Glia-derived neurons are required for sex-specific learning in C. elegans

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Author list: Sammut M, Cook SJ, Nguyen KCQ, Felton T, Hall DH, Emmons SW, Poole RJ, Barrios A
Publisher: Nature Research (part of Springer Nature)
Publication year: 2015
Volume number: 526
Issue number: 7573
Start page: 385
End page: +
ISSN: 0028-0836
Languages: English-Great Britain (EN-GB)


Sex differences in behaviour extend to cognitive-like processes such as learning, but the underlying dimorphisms in neural circuit development and organization that generate these behavioural differences are largely unknown. Here we define at the single-cell level-from development, through neural circuit connectivity, to function-the neural basis of a sex-specific learning in the nematode Caenorhabditis elegans. We show that sexual conditioning, a form of associative learning, requires a pair of male-specific interneurons whose progenitors are fully differentiated glia. These neurons are generated during sexual maturation and incorporated into pre-exisiting sex-shared circuits to couple chemotactic responses to reproductive priorities. Our findings reveal a general role for glia as neural progenitors across metazoan taxa and demonstrate that the addition of sex-specific neuron types to brain circuits during sexual maturation is an important mechanism for the generation of sexually dimorphic plasticity in learning.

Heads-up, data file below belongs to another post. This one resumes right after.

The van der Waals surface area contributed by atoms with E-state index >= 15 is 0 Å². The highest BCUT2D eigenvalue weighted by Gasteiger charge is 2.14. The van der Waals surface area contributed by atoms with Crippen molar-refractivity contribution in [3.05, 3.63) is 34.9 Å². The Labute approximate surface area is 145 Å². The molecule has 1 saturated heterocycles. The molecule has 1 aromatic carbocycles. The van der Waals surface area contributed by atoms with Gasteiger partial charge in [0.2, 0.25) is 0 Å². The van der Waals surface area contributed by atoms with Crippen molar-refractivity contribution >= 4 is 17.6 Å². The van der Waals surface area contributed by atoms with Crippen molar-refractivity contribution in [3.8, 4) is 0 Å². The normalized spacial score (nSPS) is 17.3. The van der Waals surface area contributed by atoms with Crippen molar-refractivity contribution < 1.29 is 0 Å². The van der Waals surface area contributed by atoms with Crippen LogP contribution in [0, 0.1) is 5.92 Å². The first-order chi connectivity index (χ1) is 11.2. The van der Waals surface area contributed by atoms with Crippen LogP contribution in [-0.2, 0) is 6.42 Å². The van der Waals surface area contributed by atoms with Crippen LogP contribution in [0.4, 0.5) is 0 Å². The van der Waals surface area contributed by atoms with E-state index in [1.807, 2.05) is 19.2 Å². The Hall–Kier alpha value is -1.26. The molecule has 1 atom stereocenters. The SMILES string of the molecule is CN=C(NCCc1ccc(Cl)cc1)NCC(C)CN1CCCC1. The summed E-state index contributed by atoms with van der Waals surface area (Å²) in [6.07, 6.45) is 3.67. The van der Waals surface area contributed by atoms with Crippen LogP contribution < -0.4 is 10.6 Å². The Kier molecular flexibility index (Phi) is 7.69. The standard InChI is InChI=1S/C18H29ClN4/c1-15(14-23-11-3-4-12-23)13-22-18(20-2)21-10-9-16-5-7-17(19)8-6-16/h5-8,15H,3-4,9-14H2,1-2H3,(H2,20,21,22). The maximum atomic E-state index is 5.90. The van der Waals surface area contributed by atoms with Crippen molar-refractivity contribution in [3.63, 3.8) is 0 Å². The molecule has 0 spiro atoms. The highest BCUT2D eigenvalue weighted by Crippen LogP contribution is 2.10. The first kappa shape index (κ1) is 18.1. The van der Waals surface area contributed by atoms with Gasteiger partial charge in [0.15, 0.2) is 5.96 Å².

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Last updated on 2019-23-08 at 11:16